- Kratos Defense & Security Systems is expanding its self-driving truck solution across the Midwest. Its platooning technology enables lead vehicles operated by humans to be accompanied and mimicked by unoccupied follower vehicles.
- The tech company said it will deploy another set of platooning capable trucks with a 3PL in the Ohio-Indiana region, following previous deployment of trucks with a sugar beet cooperative in North Dakota, called the Minn-Dak Farmers Cooperative.
- “Our strategy is to make the internal investments to be first to market with low-cost disruptive systems,” Eric DeMarco, the company's CEO and president, said May 10 at the Goldman Sachs Industrials and Materials Conference.
Platooning technology is allowing lower-cost entry to the autonomous space, where its reach includes the existing truck market rather than solely on “customers who can afford to buy new trucks,” according to Kratos.
“Couple that with the increasing driver shortage and the potential multiplies,” Steve Fendley, president of Kratos Unmanned Systems Division, said in a statement.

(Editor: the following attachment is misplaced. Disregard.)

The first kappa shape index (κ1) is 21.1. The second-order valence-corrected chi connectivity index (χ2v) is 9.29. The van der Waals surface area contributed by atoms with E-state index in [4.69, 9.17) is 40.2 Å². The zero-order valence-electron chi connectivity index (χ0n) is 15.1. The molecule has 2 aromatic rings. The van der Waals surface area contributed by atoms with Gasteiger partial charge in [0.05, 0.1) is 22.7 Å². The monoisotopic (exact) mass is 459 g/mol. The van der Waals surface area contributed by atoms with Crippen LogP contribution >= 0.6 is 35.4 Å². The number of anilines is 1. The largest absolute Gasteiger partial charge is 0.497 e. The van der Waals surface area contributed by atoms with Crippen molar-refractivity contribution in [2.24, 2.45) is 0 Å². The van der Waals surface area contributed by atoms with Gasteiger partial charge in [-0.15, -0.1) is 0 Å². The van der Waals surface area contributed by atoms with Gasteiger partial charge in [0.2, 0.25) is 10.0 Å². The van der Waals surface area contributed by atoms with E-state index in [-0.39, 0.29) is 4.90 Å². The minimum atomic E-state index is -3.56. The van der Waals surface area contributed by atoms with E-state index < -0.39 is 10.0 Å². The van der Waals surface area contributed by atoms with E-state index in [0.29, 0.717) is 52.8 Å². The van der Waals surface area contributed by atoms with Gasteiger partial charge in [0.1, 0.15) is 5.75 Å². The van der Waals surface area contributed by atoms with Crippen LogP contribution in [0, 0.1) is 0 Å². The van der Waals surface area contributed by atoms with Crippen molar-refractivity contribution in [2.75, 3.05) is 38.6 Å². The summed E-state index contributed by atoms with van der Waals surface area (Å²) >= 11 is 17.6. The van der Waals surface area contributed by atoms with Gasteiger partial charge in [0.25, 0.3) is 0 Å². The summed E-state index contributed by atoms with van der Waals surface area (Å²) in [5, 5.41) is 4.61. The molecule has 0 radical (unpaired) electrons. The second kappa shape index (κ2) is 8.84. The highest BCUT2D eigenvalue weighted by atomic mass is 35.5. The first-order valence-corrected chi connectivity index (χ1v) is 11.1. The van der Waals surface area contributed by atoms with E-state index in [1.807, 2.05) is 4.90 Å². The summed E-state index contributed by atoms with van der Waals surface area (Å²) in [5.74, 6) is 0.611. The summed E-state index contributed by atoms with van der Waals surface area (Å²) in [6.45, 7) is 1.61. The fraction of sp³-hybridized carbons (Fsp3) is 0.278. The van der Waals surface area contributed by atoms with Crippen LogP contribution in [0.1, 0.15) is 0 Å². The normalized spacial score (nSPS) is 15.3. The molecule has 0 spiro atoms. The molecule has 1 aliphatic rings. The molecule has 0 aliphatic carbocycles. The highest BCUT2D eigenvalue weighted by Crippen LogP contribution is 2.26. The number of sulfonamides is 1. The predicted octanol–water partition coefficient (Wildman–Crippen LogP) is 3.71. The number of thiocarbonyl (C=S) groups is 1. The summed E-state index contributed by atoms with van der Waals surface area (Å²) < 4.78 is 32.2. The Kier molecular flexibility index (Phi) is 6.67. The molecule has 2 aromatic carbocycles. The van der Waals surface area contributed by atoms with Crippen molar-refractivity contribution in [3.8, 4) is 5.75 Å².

The platooning tech goes beyond Kratos. Oklahoma-based carrier Stevens Trucking is looking to deploy the technology with Locomation over a five-year period.
Several state highway departments have also seen the potential for platooning, where a self-driving vehicle operates behind a human-operated vehicle, and undertaken pilot projects to test the technology.
The Colorado Department of Transportation unveiled the autonomous use in 2017 and has been testing “crash-absorbing trucks” since 2018. The department uses two automated safety trucks, primarily for lane-striping projects. The platoons can better protect workers doing highway work because motorists frequently crash into the slower moving vehicles, according to researchers.
Earlier this year, the state announced it will use a $1.9 million federal grant to expand the ways self-driving trucks protect work zone crews.